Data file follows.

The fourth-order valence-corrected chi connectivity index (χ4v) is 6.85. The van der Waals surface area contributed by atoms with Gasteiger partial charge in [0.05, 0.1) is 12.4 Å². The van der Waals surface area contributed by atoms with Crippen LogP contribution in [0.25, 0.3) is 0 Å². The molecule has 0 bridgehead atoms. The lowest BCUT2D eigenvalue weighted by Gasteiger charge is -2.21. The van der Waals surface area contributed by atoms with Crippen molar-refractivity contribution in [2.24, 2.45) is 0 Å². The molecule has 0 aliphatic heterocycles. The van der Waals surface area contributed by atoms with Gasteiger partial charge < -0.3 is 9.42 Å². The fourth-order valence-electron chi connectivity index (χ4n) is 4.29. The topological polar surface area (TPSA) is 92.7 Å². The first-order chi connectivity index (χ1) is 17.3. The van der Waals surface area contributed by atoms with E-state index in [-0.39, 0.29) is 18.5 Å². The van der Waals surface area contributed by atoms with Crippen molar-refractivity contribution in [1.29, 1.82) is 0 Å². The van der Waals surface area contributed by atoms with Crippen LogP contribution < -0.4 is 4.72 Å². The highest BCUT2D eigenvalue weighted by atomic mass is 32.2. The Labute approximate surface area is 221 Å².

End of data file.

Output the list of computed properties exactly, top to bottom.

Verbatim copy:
The fourth-order valence-corrected chi connectivity index (χ4v) is 6.85. The van der Waals surface area contributed by atoms with Gasteiger partial charge in [0.05, 0.1) is 12.4 Å². The van der Waals surface area contributed by atoms with Crippen LogP contribution in [0.25, 0.3) is 0 Å². The molecule has 0 bridgehead atoms. The lowest BCUT2D eigenvalue weighted by Gasteiger charge is -2.21. The van der Waals surface area contributed by atoms with Crippen molar-refractivity contribution in [2.24, 2.45) is 0 Å². The molecule has 0 aliphatic heterocycles. The van der Waals surface area contributed by atoms with Gasteiger partial charge < -0.3 is 9.42 Å². The fourth-order valence-electron chi connectivity index (χ4n) is 4.29. The topological polar surface area (TPSA) is 92.7 Å². The first-order chi connectivity index (χ1) is 17.3. The van der Waals surface area contributed by atoms with E-state index in [-0.39, 0.29) is 18.5 Å². The van der Waals surface area contributed by atoms with Crippen molar-refractivity contribution in [1.29, 1.82) is 0 Å². The van der Waals surface area contributed by atoms with Crippen LogP contribution < -0.4 is 4.72 Å². The highest BCUT2D eigenvalue weighted by atomic mass is 32.2. The Labute approximate surface area is 221 Å².